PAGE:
Most Wanted: Nina Simone – Baltimore (CTI Records)
No matter what a recording may be – the one of an original song as a cover version – everything will depend on the quality of a performance. And also on the ability of the artist to appropriate the song for him/herself. And God knows how Nina Simone has greatly shown as to how she could brilliantly achieve this. From her cover version of Jacques Brel‘s ‘Ne me quitte pas’. To her firing rendition of Claude François’ ‘Comme d’habitude’, titled ‘My Way’. Not to mention ‘Baltimore’ which she took from Randy Newman‘s repertoire back in 1978…
‘Baltimore’ certainly stands among the most vibrant songs by the likes of Newman. We eventually used it as the opening cut to the soundtrack of the video interview we had with Karizma. Although many other artists covered it, ‘Baltimore’ pretty much got overlooked at the time though. Most likely due to the presence of other tracks on Newman‘s album that engendered controversy. Beginning with ‘Short People’ but maybe even more with ‘Jolly Coper’s On Parade’.
Nina Simone would nevertheless give it her own rendition the year after. Which shouldn’t come as a surprise in regards to its political and social theme. With ‘Baltimore’ sounding like an unlikely response to Marvin Gaye‘s ‘Inner City Blues’ and other ‘What’s Going On’. Meanwhile bringin’ it to some unsuspected new level. With thanks to the production work courtesy of label head Creed Taylor. But also its stellar (strings) arrangements by the likes of David Taylor. The whole in a Reggaeish bass driven vein starring Gary King along with Eric Gayle on guitar…
So many things have been said about Nina Simone since the release of her first recordings by the end of the 50’s. And yet, feels like the story is still far from being over. As each song of her remains the subject of some new discovery from a listen to another.
Mind you, the lady has managed to turn everything she would sing into pure gold. Exploring the countless facets of (Black) Music. From Blues to Jazz, and Soul. And she has obviously inspired others reputedly miles away from her own spectrum. Just the way she would find some inspiration in the repertoire of artists hailing from other horizons. From Belgian singer Jacques Brel, bringing his 1959 classic ‘Ne me quitte pas’ to new horizons 6 years after, as a part of her ‘I Put A Spell On You’ album. To French Pop-Dsco star Claude François when delivering an incredible rendition of ‘My Way’. Itself adapted from his classic ‘Comme d’habitude’.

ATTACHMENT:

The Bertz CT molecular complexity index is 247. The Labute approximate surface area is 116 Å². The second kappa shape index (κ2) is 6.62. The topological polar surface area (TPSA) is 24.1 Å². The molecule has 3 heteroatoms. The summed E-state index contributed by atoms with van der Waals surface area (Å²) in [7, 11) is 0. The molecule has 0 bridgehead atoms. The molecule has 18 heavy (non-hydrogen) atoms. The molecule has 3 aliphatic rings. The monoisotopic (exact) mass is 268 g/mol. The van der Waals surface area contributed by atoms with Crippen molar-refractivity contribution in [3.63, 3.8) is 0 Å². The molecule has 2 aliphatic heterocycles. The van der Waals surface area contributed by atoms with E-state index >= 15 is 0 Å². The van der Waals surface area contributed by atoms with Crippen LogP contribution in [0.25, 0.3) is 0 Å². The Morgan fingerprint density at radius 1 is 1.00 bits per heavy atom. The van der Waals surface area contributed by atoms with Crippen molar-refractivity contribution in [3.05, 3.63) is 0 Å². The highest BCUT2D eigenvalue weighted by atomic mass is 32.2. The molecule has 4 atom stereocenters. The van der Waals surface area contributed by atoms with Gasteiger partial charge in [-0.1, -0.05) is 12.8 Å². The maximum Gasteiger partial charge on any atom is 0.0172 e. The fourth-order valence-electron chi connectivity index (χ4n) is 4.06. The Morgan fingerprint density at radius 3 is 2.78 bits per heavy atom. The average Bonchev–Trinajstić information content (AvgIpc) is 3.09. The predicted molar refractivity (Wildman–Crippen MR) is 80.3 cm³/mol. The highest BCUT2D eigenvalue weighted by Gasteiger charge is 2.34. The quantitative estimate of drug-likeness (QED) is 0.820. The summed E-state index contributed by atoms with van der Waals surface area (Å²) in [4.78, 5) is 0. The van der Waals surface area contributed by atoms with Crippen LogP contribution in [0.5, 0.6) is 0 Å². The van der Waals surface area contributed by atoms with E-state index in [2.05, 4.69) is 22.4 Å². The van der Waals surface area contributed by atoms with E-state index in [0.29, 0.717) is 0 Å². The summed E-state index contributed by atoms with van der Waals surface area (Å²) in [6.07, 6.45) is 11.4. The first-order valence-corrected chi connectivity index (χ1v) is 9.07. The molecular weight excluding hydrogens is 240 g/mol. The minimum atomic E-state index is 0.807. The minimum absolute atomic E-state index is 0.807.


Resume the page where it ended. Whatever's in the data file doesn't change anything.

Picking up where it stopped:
From then on, she would unsurpringly generate the same effect. Meanwhile takin on where Randy Newman left with her cover version of ‘Baltimore’. Eventually turnin’ it into a Reggae/Soul gem. And the list goes on with extra classics such as ‘Don’t Let Me Be Misunderstood’ or ‘I Put A Spell On You’.
Influenced by others, Nina Simone also became a source of inspiration for countless faces in the music industry. And this, way beyond her own scope, regardless its incredible width. With the remixes of her songs eventually leadin’ to way diferent results. Such as ‘Black Is The Colour’ which Abicah Soul reworked back in 2008. Meanwhile Danish producers Lulu Rouge would introduce their own rendition of it 2 years later at the Copenhaguen Jazz Festival. Then what about ‘See Line Woman’ which appeared on Ibadan Records, credited to The Songstress. This with remix by the likes of label head Jerome Sydenham and Kerri Chandler. Then its rework by Louie Vega and Kenny Dope 4 years after on Verve?
And how not to think of ‘Feelin’ Good’ and its syncopated remix by the likes of Todd Terry on one hand? And on the other, its smooth jazzy Quiet Storm feel, as retouched by Joe Claussell. These considerations being just a little snippet of Nina Simone‘s legacy. With her extensive bio to be found on Wikipedia.
Diagnosed with bipolar disorder in the late 80’s, Nina relocated near Aix-en-Provence in southern France in 1993. Suffering from breast cancer for several years, she sadly died in her sleep at her home on Apr. 21, 2003.